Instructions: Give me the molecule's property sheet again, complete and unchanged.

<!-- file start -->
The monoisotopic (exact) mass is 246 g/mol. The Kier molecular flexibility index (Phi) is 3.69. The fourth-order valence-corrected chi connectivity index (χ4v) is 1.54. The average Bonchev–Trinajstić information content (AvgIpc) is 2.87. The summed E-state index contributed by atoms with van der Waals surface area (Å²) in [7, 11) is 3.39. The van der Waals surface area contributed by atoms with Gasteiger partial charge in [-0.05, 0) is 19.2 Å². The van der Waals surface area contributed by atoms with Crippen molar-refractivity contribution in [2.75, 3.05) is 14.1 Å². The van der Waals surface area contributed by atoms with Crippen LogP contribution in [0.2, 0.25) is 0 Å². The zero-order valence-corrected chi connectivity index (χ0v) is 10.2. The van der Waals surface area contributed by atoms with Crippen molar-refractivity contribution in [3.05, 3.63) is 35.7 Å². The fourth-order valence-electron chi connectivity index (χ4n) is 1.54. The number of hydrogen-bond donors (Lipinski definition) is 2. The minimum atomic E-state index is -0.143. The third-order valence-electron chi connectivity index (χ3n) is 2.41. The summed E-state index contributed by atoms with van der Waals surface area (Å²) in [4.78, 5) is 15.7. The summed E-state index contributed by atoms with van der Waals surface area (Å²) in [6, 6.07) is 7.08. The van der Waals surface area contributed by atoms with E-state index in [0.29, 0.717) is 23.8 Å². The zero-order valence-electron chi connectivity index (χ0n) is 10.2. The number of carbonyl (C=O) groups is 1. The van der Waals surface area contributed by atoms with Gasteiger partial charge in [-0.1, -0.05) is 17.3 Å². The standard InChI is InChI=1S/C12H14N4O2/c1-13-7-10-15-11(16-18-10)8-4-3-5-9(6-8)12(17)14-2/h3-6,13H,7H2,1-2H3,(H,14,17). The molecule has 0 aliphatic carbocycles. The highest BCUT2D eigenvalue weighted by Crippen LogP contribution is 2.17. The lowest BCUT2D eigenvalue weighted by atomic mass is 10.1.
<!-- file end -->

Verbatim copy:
The monoisotopic (exact) mass is 246 g/mol. The Kier molecular flexibility index (Phi) is 3.69. The fourth-order valence-corrected chi connectivity index (χ4v) is 1.54. The average Bonchev–Trinajstić information content (AvgIpc) is 2.87. The summed E-state index contributed by atoms with van der Waals surface area (Å²) in [7, 11) is 3.39. The van der Waals surface area contributed by atoms with Gasteiger partial charge in [-0.05, 0) is 19.2 Å². The van der Waals surface area contributed by atoms with Crippen molar-refractivity contribution in [2.75, 3.05) is 14.1 Å². The van der Waals surface area contributed by atoms with Crippen LogP contribution in [0.2, 0.25) is 0 Å². The zero-order valence-corrected chi connectivity index (χ0v) is 10.2. The van der Waals surface area contributed by atoms with Crippen molar-refractivity contribution in [3.05, 3.63) is 35.7 Å². The fourth-order valence-electron chi connectivity index (χ4n) is 1.54. The number of hydrogen-bond donors (Lipinski definition) is 2. The minimum atomic E-state index is -0.143. The third-order valence-electron chi connectivity index (χ3n) is 2.41. The summed E-state index contributed by atoms with van der Waals surface area (Å²) in [4.78, 5) is 15.7. The summed E-state index contributed by atoms with van der Waals surface area (Å²) in [6, 6.07) is 7.08. The van der Waals surface area contributed by atoms with E-state index in [0.29, 0.717) is 23.8 Å². The zero-order valence-electron chi connectivity index (χ0n) is 10.2. The number of carbonyl (C=O) groups is 1. The van der Waals surface area contributed by atoms with Gasteiger partial charge in [-0.1, -0.05) is 17.3 Å². The standard InChI is InChI=1S/C12H14N4O2/c1-13-7-10-15-11(16-18-10)8-4-3-5-9(6-8)12(17)14-2/h3-6,13H,7H2,1-2H3,(H,14,17). The molecule has 0 aliphatic carbocycles. The highest BCUT2D eigenvalue weighted by Crippen LogP contribution is 2.17. The lowest BCUT2D eigenvalue weighted by atomic mass is 10.1.